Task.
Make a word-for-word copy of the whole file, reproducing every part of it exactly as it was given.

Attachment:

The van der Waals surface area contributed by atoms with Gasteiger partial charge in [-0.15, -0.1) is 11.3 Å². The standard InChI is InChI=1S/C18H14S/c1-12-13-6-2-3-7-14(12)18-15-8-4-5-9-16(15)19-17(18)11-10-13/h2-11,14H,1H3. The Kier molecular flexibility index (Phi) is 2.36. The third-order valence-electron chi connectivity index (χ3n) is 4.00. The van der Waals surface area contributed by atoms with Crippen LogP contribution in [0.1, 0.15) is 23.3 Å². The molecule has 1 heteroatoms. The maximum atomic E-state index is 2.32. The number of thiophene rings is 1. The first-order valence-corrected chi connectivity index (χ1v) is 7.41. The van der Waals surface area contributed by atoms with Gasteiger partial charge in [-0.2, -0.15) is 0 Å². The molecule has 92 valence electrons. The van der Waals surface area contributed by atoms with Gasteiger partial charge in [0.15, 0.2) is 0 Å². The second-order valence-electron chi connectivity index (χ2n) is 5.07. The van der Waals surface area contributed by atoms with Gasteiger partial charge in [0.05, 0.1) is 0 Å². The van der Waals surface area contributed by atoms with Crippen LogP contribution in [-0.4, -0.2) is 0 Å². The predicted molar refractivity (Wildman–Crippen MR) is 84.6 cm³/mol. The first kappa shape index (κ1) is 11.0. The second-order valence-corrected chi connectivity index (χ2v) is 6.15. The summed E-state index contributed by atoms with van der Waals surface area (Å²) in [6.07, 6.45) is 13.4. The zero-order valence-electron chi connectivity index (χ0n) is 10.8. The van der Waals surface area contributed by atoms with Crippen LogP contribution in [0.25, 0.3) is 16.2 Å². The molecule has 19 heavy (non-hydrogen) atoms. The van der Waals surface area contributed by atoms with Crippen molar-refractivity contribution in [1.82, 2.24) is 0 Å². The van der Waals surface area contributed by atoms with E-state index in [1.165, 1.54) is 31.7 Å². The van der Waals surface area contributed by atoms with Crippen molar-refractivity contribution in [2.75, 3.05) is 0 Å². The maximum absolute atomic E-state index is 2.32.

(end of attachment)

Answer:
The van der Waals surface area contributed by atoms with Gasteiger partial charge in [-0.15, -0.1) is 11.3 Å². The standard InChI is InChI=1S/C18H14S/c1-12-13-6-2-3-7-14(12)18-15-8-4-5-9-16(15)19-17(18)11-10-13/h2-11,14H,1H3. The Kier molecular flexibility index (Phi) is 2.36. The third-order valence-electron chi connectivity index (χ3n) is 4.00. The van der Waals surface area contributed by atoms with Crippen LogP contribution in [0.1, 0.15) is 23.3 Å². The molecule has 1 heteroatoms. The maximum atomic E-state index is 2.32. The number of thiophene rings is 1. The first-order valence-corrected chi connectivity index (χ1v) is 7.41. The van der Waals surface area contributed by atoms with Gasteiger partial charge in [-0.2, -0.15) is 0 Å². The molecule has 92 valence electrons. The van der Waals surface area contributed by atoms with Gasteiger partial charge in [0.15, 0.2) is 0 Å². The second-order valence-electron chi connectivity index (χ2n) is 5.07. The van der Waals surface area contributed by atoms with Gasteiger partial charge in [0.05, 0.1) is 0 Å². The van der Waals surface area contributed by atoms with Crippen LogP contribution in [-0.4, -0.2) is 0 Å². The predicted molar refractivity (Wildman–Crippen MR) is 84.6 cm³/mol. The first kappa shape index (κ1) is 11.0. The second-order valence-corrected chi connectivity index (χ2v) is 6.15. The summed E-state index contributed by atoms with van der Waals surface area (Å²) in [6.07, 6.45) is 13.4. The zero-order valence-electron chi connectivity index (χ0n) is 10.8. The van der Waals surface area contributed by atoms with Crippen LogP contribution in [0.25, 0.3) is 16.2 Å². The molecule has 19 heavy (non-hydrogen) atoms. The van der Waals surface area contributed by atoms with Crippen molar-refractivity contribution in [1.82, 2.24) is 0 Å². The van der Waals surface area contributed by atoms with E-state index in [1.165, 1.54) is 31.7 Å². The van der Waals surface area contributed by atoms with Crippen molar-refractivity contribution in [2.75, 3.05) is 0 Å². The maximum absolute atomic E-state index is 2.32.